“Mine mentions ’em, too,” added Ned. “It seems that my father is rather sorry he bought a ranch, and got Mr. Baker to go in on the deal. Dad wants the money he put in it to finance some other matters connected with his store, though he doesn’t go into details.
“He says they had a chance to sell the ranch at a handsome profit, but the intending purchaser backed out when he heard rustlers were running off the cattle. The man said he wanted a ranch with some steers on it, not just grass,” went on Ned with a rueful smile as he referred to his father’s letter.
“Is the deal off?” asked Jerry. “It’s too bad to have your father lose money, Ned.”
“Yes. Though dad isn’t poor, still he is a good business man, and it must get on his nerves to see a waste in finances. The man who was going to buy the place hasn’t exactly given up all interest in it, but he won’t purchase until the rustlers are captured.”
“Then it’s up to us to get ’em!” cried Jerry. “We must do more and talk less.”
“I’m with you there,” agreed Ned. “But what can we do?”
“Especially when we’re practically ordered home,” put in Bob. “Told to give up and let a real detective take a hand! What can we do?” and he looked at his two chums.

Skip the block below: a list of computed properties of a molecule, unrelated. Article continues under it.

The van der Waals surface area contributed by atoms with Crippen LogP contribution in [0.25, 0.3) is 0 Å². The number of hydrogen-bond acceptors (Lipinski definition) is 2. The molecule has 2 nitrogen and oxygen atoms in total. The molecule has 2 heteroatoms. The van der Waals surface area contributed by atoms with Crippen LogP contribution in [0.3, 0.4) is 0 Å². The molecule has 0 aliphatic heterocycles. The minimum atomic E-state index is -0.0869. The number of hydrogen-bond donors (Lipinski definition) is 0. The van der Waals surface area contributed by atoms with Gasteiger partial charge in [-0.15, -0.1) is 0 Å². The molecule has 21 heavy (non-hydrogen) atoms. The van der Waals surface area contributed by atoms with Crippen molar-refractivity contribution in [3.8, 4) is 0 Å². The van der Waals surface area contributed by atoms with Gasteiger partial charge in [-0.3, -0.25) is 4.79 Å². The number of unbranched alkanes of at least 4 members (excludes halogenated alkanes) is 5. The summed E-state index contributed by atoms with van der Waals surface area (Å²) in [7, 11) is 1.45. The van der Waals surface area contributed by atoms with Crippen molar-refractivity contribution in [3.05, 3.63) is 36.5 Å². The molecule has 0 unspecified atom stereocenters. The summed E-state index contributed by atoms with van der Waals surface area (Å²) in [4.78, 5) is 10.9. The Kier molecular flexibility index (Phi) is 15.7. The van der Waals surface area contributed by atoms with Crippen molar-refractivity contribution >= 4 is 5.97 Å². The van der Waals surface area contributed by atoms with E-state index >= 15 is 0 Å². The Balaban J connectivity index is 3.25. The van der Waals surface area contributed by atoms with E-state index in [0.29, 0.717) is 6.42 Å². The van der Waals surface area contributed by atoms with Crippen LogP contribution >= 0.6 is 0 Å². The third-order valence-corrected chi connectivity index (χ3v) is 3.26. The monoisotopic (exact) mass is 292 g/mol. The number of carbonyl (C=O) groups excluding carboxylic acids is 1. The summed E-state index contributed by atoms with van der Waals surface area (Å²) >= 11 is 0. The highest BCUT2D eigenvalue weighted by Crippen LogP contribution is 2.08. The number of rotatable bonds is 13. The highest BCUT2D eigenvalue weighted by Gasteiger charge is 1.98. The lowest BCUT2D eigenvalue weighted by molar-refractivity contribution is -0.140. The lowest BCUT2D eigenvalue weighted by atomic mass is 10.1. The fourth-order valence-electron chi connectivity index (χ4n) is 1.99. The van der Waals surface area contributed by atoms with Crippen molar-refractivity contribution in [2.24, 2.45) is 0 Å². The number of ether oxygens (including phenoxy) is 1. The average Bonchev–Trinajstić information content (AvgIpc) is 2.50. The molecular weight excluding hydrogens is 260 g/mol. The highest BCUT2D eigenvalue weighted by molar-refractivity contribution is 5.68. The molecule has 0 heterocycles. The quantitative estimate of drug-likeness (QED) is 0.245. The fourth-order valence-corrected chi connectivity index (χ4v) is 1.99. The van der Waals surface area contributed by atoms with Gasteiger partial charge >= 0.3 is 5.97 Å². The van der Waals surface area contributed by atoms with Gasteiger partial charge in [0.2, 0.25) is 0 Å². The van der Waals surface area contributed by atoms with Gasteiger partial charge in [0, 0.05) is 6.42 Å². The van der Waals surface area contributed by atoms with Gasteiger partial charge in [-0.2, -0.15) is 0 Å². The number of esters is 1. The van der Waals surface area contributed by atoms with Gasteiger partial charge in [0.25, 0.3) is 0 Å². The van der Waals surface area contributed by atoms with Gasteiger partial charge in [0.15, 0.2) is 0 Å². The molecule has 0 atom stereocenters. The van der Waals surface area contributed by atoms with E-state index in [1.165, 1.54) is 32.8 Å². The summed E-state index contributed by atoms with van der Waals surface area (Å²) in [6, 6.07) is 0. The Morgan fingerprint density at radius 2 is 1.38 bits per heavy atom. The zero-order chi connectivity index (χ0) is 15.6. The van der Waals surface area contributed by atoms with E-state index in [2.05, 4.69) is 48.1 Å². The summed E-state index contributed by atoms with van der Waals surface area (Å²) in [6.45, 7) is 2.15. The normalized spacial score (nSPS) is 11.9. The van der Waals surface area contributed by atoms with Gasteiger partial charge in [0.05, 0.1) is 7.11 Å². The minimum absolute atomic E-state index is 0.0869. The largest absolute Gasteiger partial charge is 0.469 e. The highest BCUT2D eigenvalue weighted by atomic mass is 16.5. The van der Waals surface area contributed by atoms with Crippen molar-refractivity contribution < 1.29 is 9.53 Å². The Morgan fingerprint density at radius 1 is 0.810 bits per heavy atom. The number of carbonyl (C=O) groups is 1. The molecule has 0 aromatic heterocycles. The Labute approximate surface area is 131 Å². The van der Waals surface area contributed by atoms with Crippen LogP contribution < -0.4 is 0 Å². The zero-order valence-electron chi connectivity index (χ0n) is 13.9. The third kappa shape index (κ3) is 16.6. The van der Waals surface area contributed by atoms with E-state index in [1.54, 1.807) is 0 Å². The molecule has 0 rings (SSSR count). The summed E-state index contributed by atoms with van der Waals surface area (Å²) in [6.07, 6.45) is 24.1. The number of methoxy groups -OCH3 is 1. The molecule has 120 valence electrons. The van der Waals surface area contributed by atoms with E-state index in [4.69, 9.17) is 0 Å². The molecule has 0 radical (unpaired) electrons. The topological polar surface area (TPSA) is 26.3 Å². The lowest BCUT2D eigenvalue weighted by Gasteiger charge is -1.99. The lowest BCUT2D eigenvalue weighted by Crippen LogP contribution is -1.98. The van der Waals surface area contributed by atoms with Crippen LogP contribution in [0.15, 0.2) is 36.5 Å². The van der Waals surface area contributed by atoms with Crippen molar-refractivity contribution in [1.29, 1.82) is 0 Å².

Ned seemed to have a sudden inspiration.
“I know one thing I’m going to do!” he exclaimed.
“What?” cried his two chums together.
“I’m going to telegraph to dad.”
“And say what?” Jerry queried.
“I’m going to wire him that Professor Snodgrass has most unexpectedly disappeared, and that we can’t leave him here in this predicament, especially as he came out West with us as our guest. That will get my mother, anyhow,” he added with a twinkle in his eyes. “Mother’s great on that hospitable stuff, and she’ll get dad to let us stay all right. She’ll argue that it would be wrong for us to come away and leave the professor in the hands of the rustlers—if that’s where he really is.”